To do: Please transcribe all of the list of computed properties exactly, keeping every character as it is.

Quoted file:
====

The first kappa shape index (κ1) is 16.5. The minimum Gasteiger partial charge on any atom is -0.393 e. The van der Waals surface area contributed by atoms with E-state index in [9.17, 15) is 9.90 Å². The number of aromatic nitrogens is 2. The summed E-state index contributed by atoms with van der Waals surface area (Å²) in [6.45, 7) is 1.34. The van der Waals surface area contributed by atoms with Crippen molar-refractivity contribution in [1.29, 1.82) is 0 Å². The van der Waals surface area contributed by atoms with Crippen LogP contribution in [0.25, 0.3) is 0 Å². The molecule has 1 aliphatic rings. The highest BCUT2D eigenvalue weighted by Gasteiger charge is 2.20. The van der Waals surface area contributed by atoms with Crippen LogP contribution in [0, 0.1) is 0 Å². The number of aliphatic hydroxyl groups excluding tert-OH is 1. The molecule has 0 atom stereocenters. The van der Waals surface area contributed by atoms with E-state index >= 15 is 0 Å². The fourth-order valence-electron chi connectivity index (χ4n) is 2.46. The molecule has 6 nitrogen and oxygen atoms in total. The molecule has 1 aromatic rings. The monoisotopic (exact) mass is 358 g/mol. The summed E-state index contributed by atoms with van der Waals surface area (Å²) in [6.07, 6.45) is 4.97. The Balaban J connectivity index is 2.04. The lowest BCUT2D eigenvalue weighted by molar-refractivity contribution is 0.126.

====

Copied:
The first kappa shape index (κ1) is 16.5. The minimum Gasteiger partial charge on any atom is -0.393 e. The van der Waals surface area contributed by atoms with E-state index in [9.17, 15) is 9.90 Å². The number of aromatic nitrogens is 2. The summed E-state index contributed by atoms with van der Waals surface area (Å²) in [6.45, 7) is 1.34. The van der Waals surface area contributed by atoms with Crippen molar-refractivity contribution in [1.29, 1.82) is 0 Å². The van der Waals surface area contributed by atoms with Crippen LogP contribution in [0.25, 0.3) is 0 Å². The molecule has 1 aliphatic rings. The highest BCUT2D eigenvalue weighted by Gasteiger charge is 2.20. The van der Waals surface area contributed by atoms with Crippen LogP contribution in [0, 0.1) is 0 Å². The number of aliphatic hydroxyl groups excluding tert-OH is 1. The molecule has 0 atom stereocenters. The van der Waals surface area contributed by atoms with E-state index >= 15 is 0 Å². The fourth-order valence-electron chi connectivity index (χ4n) is 2.46. The molecule has 6 nitrogen and oxygen atoms in total. The molecule has 1 aromatic rings. The monoisotopic (exact) mass is 358 g/mol. The summed E-state index contributed by atoms with van der Waals surface area (Å²) in [6.07, 6.45) is 4.97. The Balaban J connectivity index is 2.04. The lowest BCUT2D eigenvalue weighted by molar-refractivity contribution is 0.126.